Code density concerns for new architectures
Paper i proceeding, 2009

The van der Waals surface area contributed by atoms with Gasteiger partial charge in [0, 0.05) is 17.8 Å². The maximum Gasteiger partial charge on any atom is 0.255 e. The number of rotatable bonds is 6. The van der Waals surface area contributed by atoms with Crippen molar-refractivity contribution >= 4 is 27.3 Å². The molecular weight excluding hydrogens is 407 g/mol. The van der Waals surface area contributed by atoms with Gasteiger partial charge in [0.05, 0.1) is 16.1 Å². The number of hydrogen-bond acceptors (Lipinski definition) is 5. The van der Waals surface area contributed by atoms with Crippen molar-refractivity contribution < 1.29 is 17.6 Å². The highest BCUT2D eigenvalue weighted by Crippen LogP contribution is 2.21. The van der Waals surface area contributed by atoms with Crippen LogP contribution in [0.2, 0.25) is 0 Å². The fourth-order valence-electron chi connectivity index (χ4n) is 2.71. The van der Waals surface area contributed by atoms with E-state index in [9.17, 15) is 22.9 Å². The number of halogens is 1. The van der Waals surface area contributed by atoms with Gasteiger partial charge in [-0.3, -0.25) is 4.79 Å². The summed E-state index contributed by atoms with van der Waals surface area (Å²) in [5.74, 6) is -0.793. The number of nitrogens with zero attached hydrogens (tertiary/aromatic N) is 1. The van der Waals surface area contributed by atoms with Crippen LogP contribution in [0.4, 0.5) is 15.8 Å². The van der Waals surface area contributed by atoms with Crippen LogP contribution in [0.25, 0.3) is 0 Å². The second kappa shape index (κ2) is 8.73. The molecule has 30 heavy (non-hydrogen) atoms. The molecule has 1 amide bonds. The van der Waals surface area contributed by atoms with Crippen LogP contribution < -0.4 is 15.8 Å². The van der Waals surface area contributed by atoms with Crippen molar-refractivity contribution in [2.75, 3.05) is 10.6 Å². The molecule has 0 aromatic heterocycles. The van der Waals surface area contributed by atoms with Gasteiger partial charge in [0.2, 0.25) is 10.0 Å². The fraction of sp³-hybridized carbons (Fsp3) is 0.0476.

Reducing a program's instruction count can improve cache behavior and bandwidth utilization, lower power consumption, and increase overall performance. Nonetheless, code density is an often overlooked feature in studying processor architectures. We hand-optimize an assembly language embedded benchmark for size on 21 different instruction set architectures, finding up to a factor of three difference in code sizes from ISA alone. We find that the architectural features that contribute most heavily to code density are instruction length, number of registers, availability of a zero register, bit-width, hardware divide units, number of instruction operands, and the availability of unaligned loads and stores. We extend our results to investigate operating system, compiler, and system library effects on code density. We find that the executable starting address, executable format, and system call interface all affect program size. While ISA effects are important, the efficiency of the entire system stack must be taken into account when developing a new dense instruction set architecture.